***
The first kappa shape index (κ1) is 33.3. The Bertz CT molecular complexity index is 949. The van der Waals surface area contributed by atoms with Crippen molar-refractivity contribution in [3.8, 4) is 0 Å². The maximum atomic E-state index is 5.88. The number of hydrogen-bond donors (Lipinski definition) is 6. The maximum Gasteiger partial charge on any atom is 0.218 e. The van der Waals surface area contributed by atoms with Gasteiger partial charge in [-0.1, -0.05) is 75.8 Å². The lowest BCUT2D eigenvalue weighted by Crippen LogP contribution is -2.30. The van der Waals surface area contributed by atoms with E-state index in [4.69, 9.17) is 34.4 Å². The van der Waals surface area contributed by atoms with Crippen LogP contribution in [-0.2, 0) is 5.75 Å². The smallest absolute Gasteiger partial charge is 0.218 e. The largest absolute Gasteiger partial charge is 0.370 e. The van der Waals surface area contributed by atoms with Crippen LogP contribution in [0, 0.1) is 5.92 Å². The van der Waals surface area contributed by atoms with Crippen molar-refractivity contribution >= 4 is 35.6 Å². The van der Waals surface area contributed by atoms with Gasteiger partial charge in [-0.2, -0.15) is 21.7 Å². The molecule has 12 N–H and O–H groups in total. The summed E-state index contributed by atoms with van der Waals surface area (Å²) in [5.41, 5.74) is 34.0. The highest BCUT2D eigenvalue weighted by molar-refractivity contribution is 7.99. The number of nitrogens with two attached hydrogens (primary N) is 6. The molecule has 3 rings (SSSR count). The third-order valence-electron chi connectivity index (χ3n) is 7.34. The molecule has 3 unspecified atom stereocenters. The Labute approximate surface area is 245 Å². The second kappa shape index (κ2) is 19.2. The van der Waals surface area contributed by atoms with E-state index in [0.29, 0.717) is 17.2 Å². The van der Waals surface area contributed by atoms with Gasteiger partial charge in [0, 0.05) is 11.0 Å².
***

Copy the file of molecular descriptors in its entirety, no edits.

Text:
The first kappa shape index (κ1) is 33.3. The Bertz CT molecular complexity index is 949. The van der Waals surface area contributed by atoms with Crippen molar-refractivity contribution in [3.8, 4) is 0 Å². The maximum atomic E-state index is 5.88. The number of hydrogen-bond donors (Lipinski definition) is 6. The maximum Gasteiger partial charge on any atom is 0.218 e. The van der Waals surface area contributed by atoms with Gasteiger partial charge in [-0.1, -0.05) is 75.8 Å². The lowest BCUT2D eigenvalue weighted by Crippen LogP contribution is -2.30. The van der Waals surface area contributed by atoms with E-state index in [4.69, 9.17) is 34.4 Å². The van der Waals surface area contributed by atoms with Crippen LogP contribution in [-0.2, 0) is 5.75 Å². The smallest absolute Gasteiger partial charge is 0.218 e. The largest absolute Gasteiger partial charge is 0.370 e. The van der Waals surface area contributed by atoms with Crippen LogP contribution in [0, 0.1) is 5.92 Å². The van der Waals surface area contributed by atoms with Crippen molar-refractivity contribution >= 4 is 35.6 Å². The van der Waals surface area contributed by atoms with Gasteiger partial charge in [-0.2, -0.15) is 21.7 Å². The molecule has 12 N–H and O–H groups in total. The summed E-state index contributed by atoms with van der Waals surface area (Å²) in [5.41, 5.74) is 34.0. The highest BCUT2D eigenvalue weighted by molar-refractivity contribution is 7.99. The number of nitrogens with two attached hydrogens (primary N) is 6. The molecule has 3 rings (SSSR count). The third-order valence-electron chi connectivity index (χ3n) is 7.34. The molecule has 3 unspecified atom stereocenters. The Labute approximate surface area is 245 Å². The second kappa shape index (κ2) is 19.2. The van der Waals surface area contributed by atoms with E-state index in [0.29, 0.717) is 17.2 Å². The van der Waals surface area contributed by atoms with Gasteiger partial charge in [0, 0.05) is 11.0 Å².